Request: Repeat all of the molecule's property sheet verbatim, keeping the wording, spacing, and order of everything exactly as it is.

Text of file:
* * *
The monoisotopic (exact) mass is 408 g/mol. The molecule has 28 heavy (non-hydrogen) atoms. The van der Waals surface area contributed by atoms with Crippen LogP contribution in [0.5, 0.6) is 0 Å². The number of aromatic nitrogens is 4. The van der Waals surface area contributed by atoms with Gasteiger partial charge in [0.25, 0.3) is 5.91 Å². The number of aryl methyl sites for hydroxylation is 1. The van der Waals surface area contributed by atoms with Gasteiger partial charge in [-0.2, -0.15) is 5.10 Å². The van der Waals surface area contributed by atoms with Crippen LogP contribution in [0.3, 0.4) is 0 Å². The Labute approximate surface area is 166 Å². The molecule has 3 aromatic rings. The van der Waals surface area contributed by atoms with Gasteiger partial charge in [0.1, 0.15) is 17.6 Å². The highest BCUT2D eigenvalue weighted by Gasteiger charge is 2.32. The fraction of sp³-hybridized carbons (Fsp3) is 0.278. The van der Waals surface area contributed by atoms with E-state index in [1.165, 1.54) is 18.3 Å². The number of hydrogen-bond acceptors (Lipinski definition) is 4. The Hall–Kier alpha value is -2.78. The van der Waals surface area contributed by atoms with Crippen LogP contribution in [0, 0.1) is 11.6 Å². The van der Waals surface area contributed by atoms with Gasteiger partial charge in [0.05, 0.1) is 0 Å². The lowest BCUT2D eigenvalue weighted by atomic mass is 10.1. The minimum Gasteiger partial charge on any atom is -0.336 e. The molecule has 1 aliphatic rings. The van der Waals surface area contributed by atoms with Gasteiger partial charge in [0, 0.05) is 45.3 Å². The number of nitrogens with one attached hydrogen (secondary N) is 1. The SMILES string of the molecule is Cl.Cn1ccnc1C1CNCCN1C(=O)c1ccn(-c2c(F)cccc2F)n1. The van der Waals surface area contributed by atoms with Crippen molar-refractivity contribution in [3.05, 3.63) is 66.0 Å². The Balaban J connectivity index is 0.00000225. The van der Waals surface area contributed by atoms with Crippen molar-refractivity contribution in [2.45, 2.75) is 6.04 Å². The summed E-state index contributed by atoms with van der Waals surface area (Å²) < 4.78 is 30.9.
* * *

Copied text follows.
The monoisotopic (exact) mass is 408 g/mol. The molecule has 28 heavy (non-hydrogen) atoms. The van der Waals surface area contributed by atoms with Crippen LogP contribution in [0.5, 0.6) is 0 Å². The number of aromatic nitrogens is 4. The van der Waals surface area contributed by atoms with Gasteiger partial charge in [0.25, 0.3) is 5.91 Å². The number of aryl methyl sites for hydroxylation is 1. The van der Waals surface area contributed by atoms with Gasteiger partial charge in [-0.2, -0.15) is 5.10 Å². The van der Waals surface area contributed by atoms with Crippen LogP contribution in [0.3, 0.4) is 0 Å². The Labute approximate surface area is 166 Å². The molecule has 3 aromatic rings. The van der Waals surface area contributed by atoms with Gasteiger partial charge in [0.1, 0.15) is 17.6 Å². The highest BCUT2D eigenvalue weighted by Gasteiger charge is 2.32. The fraction of sp³-hybridized carbons (Fsp3) is 0.278. The van der Waals surface area contributed by atoms with E-state index in [1.165, 1.54) is 18.3 Å². The number of hydrogen-bond acceptors (Lipinski definition) is 4. The Hall–Kier alpha value is -2.78. The van der Waals surface area contributed by atoms with Crippen LogP contribution in [0, 0.1) is 11.6 Å². The van der Waals surface area contributed by atoms with Gasteiger partial charge in [0.05, 0.1) is 0 Å². The lowest BCUT2D eigenvalue weighted by atomic mass is 10.1. The minimum Gasteiger partial charge on any atom is -0.336 e. The molecule has 1 aliphatic rings. The van der Waals surface area contributed by atoms with Gasteiger partial charge in [0, 0.05) is 45.3 Å². The number of nitrogens with one attached hydrogen (secondary N) is 1. The SMILES string of the molecule is Cl.Cn1ccnc1C1CNCCN1C(=O)c1ccn(-c2c(F)cccc2F)n1. The van der Waals surface area contributed by atoms with Crippen molar-refractivity contribution in [3.05, 3.63) is 66.0 Å². The Balaban J connectivity index is 0.00000225. The van der Waals surface area contributed by atoms with Crippen molar-refractivity contribution in [2.45, 2.75) is 6.04 Å². The summed E-state index contributed by atoms with van der Waals surface area (Å²) < 4.78 is 30.9.